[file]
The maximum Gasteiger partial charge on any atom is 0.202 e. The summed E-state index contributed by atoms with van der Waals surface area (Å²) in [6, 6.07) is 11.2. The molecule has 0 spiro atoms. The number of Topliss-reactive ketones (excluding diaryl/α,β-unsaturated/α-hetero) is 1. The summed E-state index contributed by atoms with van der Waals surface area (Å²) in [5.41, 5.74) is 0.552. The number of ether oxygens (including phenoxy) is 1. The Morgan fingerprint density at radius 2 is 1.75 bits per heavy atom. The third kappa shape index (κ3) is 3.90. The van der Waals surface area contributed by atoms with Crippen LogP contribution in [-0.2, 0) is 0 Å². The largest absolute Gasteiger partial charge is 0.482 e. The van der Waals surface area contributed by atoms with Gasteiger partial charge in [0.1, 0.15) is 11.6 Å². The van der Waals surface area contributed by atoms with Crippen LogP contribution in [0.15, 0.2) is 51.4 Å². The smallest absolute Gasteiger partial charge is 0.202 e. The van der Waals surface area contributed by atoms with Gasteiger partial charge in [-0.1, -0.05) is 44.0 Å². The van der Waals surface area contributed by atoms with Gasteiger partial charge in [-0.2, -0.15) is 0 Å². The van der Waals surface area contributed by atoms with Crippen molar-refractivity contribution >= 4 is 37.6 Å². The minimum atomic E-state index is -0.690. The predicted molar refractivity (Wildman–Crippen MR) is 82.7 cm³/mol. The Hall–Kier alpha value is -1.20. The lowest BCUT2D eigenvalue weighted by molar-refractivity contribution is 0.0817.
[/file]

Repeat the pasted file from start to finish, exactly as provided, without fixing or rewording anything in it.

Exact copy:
The maximum Gasteiger partial charge on any atom is 0.202 e. The summed E-state index contributed by atoms with van der Waals surface area (Å²) in [6, 6.07) is 11.2. The molecule has 0 spiro atoms. The number of Topliss-reactive ketones (excluding diaryl/α,β-unsaturated/α-hetero) is 1. The summed E-state index contributed by atoms with van der Waals surface area (Å²) in [5.41, 5.74) is 0.552. The number of ether oxygens (including phenoxy) is 1. The Morgan fingerprint density at radius 2 is 1.75 bits per heavy atom. The third kappa shape index (κ3) is 3.90. The van der Waals surface area contributed by atoms with Crippen LogP contribution in [-0.2, 0) is 0 Å². The largest absolute Gasteiger partial charge is 0.482 e. The van der Waals surface area contributed by atoms with Gasteiger partial charge in [0.1, 0.15) is 11.6 Å². The van der Waals surface area contributed by atoms with Crippen LogP contribution in [0.15, 0.2) is 51.4 Å². The smallest absolute Gasteiger partial charge is 0.202 e. The van der Waals surface area contributed by atoms with Gasteiger partial charge in [-0.1, -0.05) is 44.0 Å². The van der Waals surface area contributed by atoms with Gasteiger partial charge in [-0.2, -0.15) is 0 Å². The van der Waals surface area contributed by atoms with Crippen molar-refractivity contribution >= 4 is 37.6 Å². The minimum atomic E-state index is -0.690. The predicted molar refractivity (Wildman–Crippen MR) is 82.7 cm³/mol. The Hall–Kier alpha value is -1.20. The lowest BCUT2D eigenvalue weighted by molar-refractivity contribution is 0.0817.